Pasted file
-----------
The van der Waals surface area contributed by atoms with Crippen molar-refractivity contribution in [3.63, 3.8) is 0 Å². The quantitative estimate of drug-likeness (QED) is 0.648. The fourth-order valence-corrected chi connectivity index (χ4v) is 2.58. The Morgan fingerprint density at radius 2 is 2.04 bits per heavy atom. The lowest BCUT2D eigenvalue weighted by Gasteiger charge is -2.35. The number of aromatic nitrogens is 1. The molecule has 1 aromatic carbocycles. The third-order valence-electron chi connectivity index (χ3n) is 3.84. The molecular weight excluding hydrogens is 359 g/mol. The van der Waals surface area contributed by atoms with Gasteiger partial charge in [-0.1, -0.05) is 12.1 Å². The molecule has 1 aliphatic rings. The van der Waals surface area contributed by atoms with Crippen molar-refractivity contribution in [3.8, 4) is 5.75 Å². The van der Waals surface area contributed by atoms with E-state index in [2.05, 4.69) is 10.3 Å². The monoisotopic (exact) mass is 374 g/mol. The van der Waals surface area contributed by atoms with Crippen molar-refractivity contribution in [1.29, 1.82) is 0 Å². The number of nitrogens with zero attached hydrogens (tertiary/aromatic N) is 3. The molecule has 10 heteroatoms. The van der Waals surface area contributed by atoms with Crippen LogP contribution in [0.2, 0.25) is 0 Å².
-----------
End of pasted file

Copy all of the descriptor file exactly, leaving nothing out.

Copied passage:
The van der Waals surface area contributed by atoms with Crippen molar-refractivity contribution in [3.63, 3.8) is 0 Å². The quantitative estimate of drug-likeness (QED) is 0.648. The fourth-order valence-corrected chi connectivity index (χ4v) is 2.58. The Morgan fingerprint density at radius 2 is 2.04 bits per heavy atom. The lowest BCUT2D eigenvalue weighted by Gasteiger charge is -2.35. The number of aromatic nitrogens is 1. The molecule has 1 aromatic carbocycles. The third-order valence-electron chi connectivity index (χ3n) is 3.84. The molecular weight excluding hydrogens is 359 g/mol. The van der Waals surface area contributed by atoms with Gasteiger partial charge in [-0.1, -0.05) is 12.1 Å². The molecule has 1 aliphatic rings. The van der Waals surface area contributed by atoms with Crippen molar-refractivity contribution in [3.8, 4) is 5.75 Å². The van der Waals surface area contributed by atoms with E-state index in [2.05, 4.69) is 10.3 Å². The monoisotopic (exact) mass is 374 g/mol. The van der Waals surface area contributed by atoms with Crippen molar-refractivity contribution in [1.29, 1.82) is 0 Å². The number of nitrogens with zero attached hydrogens (tertiary/aromatic N) is 3. The molecule has 10 heteroatoms. The van der Waals surface area contributed by atoms with Crippen LogP contribution in [0.2, 0.25) is 0 Å².